World History in Film

Readers of H-Film might be interested in the latest issue of World History Connected, the theme of which is "Film & World History": https://worldhistoryconnected.press.uillinois.edu/.

The format of the WHC website isn't the most reader-friendly, so I'm happy to email a more readible PDF version of my own essay, "How to Read a Historical Film," to anyone interested.

Pete Burkholder
Fairleigh Dickinson Univ
burk0032@fdu.edu

The Literary Image and The Screen

This conference aims to explore the connections and relationships between literature and the screen, from the pre-cinematic age to the era of television and new digital technologies. A cross-media approach, aimed at understanding the reciprocal influences between these various artistic forms, as seen from the point of view of techniques of representation, theoretical exchanges and the circulation of works, will shed new light on ideas in, and theories of, both literature and the cinema.

 

Invitation for Articles - Studies in World Cinema - A Critical Journal

Studies in World Cinema: A Critical Journal offers a platform to examine, rethink and reinvent the notion of “world cinema”. What do we understand by “world cinema”, and how useful or enabling is this term? Taking the world as a space of signification in which we continually reproduce its meanings, this journal opens up inquiries about films and cinematic practices that engender novel senses of the world.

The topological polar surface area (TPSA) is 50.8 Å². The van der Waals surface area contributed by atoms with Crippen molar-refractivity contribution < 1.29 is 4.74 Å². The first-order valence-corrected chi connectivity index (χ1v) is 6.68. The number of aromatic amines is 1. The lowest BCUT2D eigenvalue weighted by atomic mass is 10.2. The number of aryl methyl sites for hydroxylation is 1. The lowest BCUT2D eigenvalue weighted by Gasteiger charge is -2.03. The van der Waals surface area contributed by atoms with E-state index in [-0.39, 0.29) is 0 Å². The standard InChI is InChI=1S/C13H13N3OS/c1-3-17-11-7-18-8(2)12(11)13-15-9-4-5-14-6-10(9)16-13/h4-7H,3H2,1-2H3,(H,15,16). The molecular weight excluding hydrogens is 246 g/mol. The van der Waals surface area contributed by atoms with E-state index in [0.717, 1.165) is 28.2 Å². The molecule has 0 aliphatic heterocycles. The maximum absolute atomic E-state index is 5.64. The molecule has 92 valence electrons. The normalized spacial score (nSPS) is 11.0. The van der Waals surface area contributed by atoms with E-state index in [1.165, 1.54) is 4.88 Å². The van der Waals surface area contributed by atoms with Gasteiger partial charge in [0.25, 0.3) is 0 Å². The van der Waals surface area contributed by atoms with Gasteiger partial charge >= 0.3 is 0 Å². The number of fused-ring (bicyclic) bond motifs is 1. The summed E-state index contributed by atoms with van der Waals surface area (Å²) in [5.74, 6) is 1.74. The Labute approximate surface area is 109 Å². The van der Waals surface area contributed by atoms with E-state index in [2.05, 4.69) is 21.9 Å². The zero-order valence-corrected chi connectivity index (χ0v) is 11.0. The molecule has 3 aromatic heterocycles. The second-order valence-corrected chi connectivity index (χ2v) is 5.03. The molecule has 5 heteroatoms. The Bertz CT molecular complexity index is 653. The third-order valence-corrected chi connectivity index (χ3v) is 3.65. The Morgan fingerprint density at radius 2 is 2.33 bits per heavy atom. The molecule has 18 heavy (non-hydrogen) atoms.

Multispecies Becoming: Coming into Terms with Our Own End

Your network editor has reposted this from H-Announce. The byline reflects the original authorship.

 

Talking about different political slogans that she has written for different eras, namely “Cyborgs for Earthly Survival” during Reagan’s era, “Run fast Bite Hard” for father Bush’s era and “Shut up and Train” for George W.

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